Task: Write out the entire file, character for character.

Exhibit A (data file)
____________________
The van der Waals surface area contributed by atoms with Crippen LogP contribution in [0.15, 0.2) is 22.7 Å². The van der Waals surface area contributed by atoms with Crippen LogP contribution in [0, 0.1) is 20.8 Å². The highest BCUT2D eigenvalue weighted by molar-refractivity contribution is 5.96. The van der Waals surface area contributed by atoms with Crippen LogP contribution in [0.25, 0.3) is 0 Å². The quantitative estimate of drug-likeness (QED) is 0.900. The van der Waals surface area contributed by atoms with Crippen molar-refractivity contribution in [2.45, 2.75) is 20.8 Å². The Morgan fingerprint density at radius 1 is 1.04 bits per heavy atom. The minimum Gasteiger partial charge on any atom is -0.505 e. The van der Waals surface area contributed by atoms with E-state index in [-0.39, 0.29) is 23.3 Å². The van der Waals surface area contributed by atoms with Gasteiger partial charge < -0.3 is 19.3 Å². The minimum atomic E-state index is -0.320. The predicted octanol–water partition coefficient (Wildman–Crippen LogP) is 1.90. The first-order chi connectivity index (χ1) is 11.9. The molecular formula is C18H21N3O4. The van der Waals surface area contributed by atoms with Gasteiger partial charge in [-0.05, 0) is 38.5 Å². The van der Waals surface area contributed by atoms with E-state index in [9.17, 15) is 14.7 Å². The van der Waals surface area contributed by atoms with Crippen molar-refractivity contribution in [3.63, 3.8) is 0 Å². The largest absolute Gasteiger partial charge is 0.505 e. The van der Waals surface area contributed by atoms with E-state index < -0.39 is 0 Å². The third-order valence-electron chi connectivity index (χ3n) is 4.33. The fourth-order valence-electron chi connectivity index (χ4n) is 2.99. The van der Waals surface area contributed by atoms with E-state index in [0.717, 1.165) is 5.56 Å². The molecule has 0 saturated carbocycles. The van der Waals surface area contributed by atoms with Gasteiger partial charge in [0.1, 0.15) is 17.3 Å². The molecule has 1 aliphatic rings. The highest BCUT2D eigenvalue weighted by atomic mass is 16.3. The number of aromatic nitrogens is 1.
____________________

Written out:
The van der Waals surface area contributed by atoms with Crippen LogP contribution in [0.15, 0.2) is 22.7 Å². The van der Waals surface area contributed by atoms with Crippen LogP contribution in [0, 0.1) is 20.8 Å². The highest BCUT2D eigenvalue weighted by molar-refractivity contribution is 5.96. The van der Waals surface area contributed by atoms with Crippen LogP contribution in [0.25, 0.3) is 0 Å². The quantitative estimate of drug-likeness (QED) is 0.900. The van der Waals surface area contributed by atoms with Crippen molar-refractivity contribution in [2.45, 2.75) is 20.8 Å². The Morgan fingerprint density at radius 1 is 1.04 bits per heavy atom. The minimum Gasteiger partial charge on any atom is -0.505 e. The van der Waals surface area contributed by atoms with E-state index in [-0.39, 0.29) is 23.3 Å². The van der Waals surface area contributed by atoms with Gasteiger partial charge < -0.3 is 19.3 Å². The minimum atomic E-state index is -0.320. The predicted octanol–water partition coefficient (Wildman–Crippen LogP) is 1.90. The first-order chi connectivity index (χ1) is 11.9. The molecular formula is C18H21N3O4. The van der Waals surface area contributed by atoms with Gasteiger partial charge in [-0.05, 0) is 38.5 Å². The van der Waals surface area contributed by atoms with E-state index in [9.17, 15) is 14.7 Å². The van der Waals surface area contributed by atoms with Crippen molar-refractivity contribution in [3.63, 3.8) is 0 Å². The largest absolute Gasteiger partial charge is 0.505 e. The van der Waals surface area contributed by atoms with E-state index < -0.39 is 0 Å². The third-order valence-electron chi connectivity index (χ3n) is 4.33. The fourth-order valence-electron chi connectivity index (χ4n) is 2.99. The van der Waals surface area contributed by atoms with E-state index in [0.717, 1.165) is 5.56 Å². The molecule has 0 saturated carbocycles. The van der Waals surface area contributed by atoms with Gasteiger partial charge in [0.1, 0.15) is 17.3 Å². The molecule has 1 aliphatic rings. The highest BCUT2D eigenvalue weighted by atomic mass is 16.3. The number of aromatic nitrogens is 1.